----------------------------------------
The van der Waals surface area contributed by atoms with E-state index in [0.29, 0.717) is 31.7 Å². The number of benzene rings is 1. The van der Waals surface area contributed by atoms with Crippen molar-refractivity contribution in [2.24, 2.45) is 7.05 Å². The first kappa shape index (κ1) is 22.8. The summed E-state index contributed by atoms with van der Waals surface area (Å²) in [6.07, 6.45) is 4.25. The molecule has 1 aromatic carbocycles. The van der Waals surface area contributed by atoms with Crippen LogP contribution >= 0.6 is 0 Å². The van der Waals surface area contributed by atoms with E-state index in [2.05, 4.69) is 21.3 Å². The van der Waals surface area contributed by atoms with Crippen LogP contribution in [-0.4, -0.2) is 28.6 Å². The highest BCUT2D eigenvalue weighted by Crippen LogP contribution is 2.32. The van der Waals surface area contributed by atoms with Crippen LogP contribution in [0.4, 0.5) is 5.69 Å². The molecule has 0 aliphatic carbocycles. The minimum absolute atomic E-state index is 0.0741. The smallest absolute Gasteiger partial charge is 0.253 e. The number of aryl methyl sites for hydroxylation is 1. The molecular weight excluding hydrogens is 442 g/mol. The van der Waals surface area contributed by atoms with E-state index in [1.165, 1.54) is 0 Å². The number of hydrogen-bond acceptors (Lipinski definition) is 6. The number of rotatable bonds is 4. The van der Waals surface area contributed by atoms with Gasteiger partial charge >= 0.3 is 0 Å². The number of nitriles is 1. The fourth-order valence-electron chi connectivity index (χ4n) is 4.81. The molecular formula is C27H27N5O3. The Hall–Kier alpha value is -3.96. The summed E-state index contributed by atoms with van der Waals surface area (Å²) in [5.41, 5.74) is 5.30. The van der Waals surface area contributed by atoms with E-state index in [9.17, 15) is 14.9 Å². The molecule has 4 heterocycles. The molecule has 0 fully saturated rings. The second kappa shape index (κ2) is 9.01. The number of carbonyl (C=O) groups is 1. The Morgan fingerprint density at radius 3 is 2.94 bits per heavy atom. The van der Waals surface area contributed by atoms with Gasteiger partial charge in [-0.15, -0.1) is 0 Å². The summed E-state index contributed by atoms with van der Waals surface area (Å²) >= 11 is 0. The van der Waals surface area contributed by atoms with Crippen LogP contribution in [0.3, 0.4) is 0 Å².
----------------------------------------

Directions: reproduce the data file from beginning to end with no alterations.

The van der Waals surface area contributed by atoms with E-state index in [0.29, 0.717) is 31.7 Å². The number of benzene rings is 1. The van der Waals surface area contributed by atoms with Crippen molar-refractivity contribution in [2.24, 2.45) is 7.05 Å². The first kappa shape index (κ1) is 22.8. The summed E-state index contributed by atoms with van der Waals surface area (Å²) in [6.07, 6.45) is 4.25. The molecule has 1 aromatic carbocycles. The van der Waals surface area contributed by atoms with Crippen LogP contribution >= 0.6 is 0 Å². The van der Waals surface area contributed by atoms with E-state index in [2.05, 4.69) is 21.3 Å². The van der Waals surface area contributed by atoms with Crippen LogP contribution in [-0.4, -0.2) is 28.6 Å². The highest BCUT2D eigenvalue weighted by Crippen LogP contribution is 2.32. The van der Waals surface area contributed by atoms with Crippen LogP contribution in [0.4, 0.5) is 5.69 Å². The molecule has 0 aliphatic carbocycles. The minimum absolute atomic E-state index is 0.0741. The smallest absolute Gasteiger partial charge is 0.253 e. The number of aryl methyl sites for hydroxylation is 1. The molecular weight excluding hydrogens is 442 g/mol. The van der Waals surface area contributed by atoms with E-state index in [1.165, 1.54) is 0 Å². The number of hydrogen-bond acceptors (Lipinski definition) is 6. The number of rotatable bonds is 4. The van der Waals surface area contributed by atoms with Gasteiger partial charge >= 0.3 is 0 Å². The number of nitriles is 1. The fourth-order valence-electron chi connectivity index (χ4n) is 4.81. The molecular formula is C27H27N5O3. The Hall–Kier alpha value is -3.96. The summed E-state index contributed by atoms with van der Waals surface area (Å²) in [5.41, 5.74) is 5.30. The van der Waals surface area contributed by atoms with E-state index in [9.17, 15) is 14.9 Å². The molecule has 4 heterocycles. The molecule has 0 fully saturated rings. The second kappa shape index (κ2) is 9.01. The number of carbonyl (C=O) groups is 1. The Morgan fingerprint density at radius 3 is 2.94 bits per heavy atom. The van der Waals surface area contributed by atoms with Gasteiger partial charge in [-0.15, -0.1) is 0 Å². The summed E-state index contributed by atoms with van der Waals surface area (Å²) >= 11 is 0. The van der Waals surface area contributed by atoms with Crippen LogP contribution in [0.3, 0.4) is 0 Å².